Gnaoua Festival Essaouira.
Festival d'Essaouira Gnaoua et Musique du Monde. World music. It's a genre, a classification, a box, the name I never understood. It is the 8th edition. 23rd to 26th of June 2005.
As one of the well publicised summer events in Morocco, it attracts foreigners and Moroccans from far. Nearly half a million are expected to attend the concerts. For month I have been meeting people with firm intentions to come. High are my expectations. And I have bought some CDs, Gnaoua back in Ouarzazate under Hamza's guidance, so understand a bit what is coming up. My ears are tuned.
Refreshingly new, it all sounds to me. And it has got me hooked, - before the festival. A bit it seems to me that's just what we need in Europe as a fresh impetus..
Interesting should be the fusion of European/American Jazz and Rock and African Blues with the spiritual trance music of the Gnaoua. Whether it works between musicians, who often never have played together before, depends usually on their improvisational talents.
With hindsight this is how I understand the festival. Most evenings are set up for the fusion thing to happen.
You usually have a Gnaoua warm-up, one or two groups performing Gnaoua music between 6 and 9 p.m.
The second part of the evening usually starts with the non-Gnaoua first, whether Jazz/Rock/Spanish/African.
Then the star of the evening, the you-don't-want-to-miss Maâlem (Master) Gnaoui and his band starts. By now it might be as late as 11. They usually come on stage very slowly, sometimes 10 or more bringing old and children with them.
The Maâlem usually plays the hajhouj, a guitar like instrument made of camel's leather and a special tree's roots with strings made of dried twisted sheep's or goat's colon.
A hajhouj is like a guembri, though a bit differnt in shape, Gnaoua seldomly use guembris, the strings of which are made of sugar cane. The way both instruments are tapped, picked and stroke at the same time is also different. This is what my Arab friends can tell me about.
But it is the Hajhouj/Guembri that gives it its distinctive bass. The bass line is what makes the song, not just in Gnaoua music.
Gnaoua music originally has been the hajhouj, some drum called ganga and lots of krakeb (castagnets/castagnettes/Kastagnetten), another percussion like instrument which looks like two rusty sheets of metal, making the constant sound of krakeb, krakeb, ... It is drum and base of facinating simplicity.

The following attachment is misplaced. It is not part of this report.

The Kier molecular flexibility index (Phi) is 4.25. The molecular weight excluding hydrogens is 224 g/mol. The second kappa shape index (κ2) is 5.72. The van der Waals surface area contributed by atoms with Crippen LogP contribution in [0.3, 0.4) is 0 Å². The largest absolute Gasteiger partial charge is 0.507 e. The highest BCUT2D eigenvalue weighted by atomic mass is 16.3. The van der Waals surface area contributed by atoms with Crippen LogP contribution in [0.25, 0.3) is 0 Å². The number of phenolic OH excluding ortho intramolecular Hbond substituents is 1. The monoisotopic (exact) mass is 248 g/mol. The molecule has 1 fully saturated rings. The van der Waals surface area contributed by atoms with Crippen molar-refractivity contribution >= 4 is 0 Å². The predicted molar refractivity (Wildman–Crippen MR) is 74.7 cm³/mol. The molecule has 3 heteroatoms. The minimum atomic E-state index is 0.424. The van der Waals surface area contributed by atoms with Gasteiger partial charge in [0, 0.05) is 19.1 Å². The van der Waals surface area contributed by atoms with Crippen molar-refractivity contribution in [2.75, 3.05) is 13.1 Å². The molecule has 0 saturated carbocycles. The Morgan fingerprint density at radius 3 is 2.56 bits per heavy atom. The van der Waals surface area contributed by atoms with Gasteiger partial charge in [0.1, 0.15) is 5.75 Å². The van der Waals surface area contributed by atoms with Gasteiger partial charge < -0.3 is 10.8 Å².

And then there is the voice of the Maâlem, which basically makes the whole song fantastic or not. He sings in Arabic, but sometimes my friends say he chants Gnaoui and they would not understand. The chant of the Maâlem, stating usually something spiritual, religious, psychedelic, sends its listeners into trance, is repeated by his folk, band, and can heal, they say. Wonderful, all I can say.
Usually at some stage during the song the speed of the rhythm (the krakeb) doubles, this is when finally everyone goes completely crasy, over the top, any thing can and does happen then.
After the Maâlem, lots later, anytime between 12 and 2 in the morning the non-Gnaoua act of the night joins the Maâlem on stage again and they try the fusion thing. The Gnaoua music and chant (as said drum and base and chant) fits extremely well with anything and anything might happen at 2 or 3 in the morning. Wow!
Maâlem Mahmoud Guinea, the don't-miss act on Saturday stops playing at 4 in the morning. "He never stops", Hamza. He plays for a total of 5 hours. But his last 2 to 3 hours, with the percussionists of Naïny Diabaté from Mali are just from a different planet.
Needless to mention, but Naïny Diabaté and her band before him deliver a great performance. Just a pity that the (local) audience here just wants (their) Gnaoua music and reacts a bit ignorant, unable to understand anything else.
On the other side it is the Western influence, with its high flying intellectualism that induces the change to the festival.
Again, on the other side it is a great musician like Mahmoud Guinea who seeks the fusion thing and performances with western Jazz musicians of highest grade in Paris, NY and else where.....
So on some days you have to wait a long time for what is supposed to and very often is the most exiting performance of the day/night. Sometimes I have feelings of having become very old (too old?) on some nights. I feel nothing but pain in my back and feet when I crawl into the back of the Land Rover.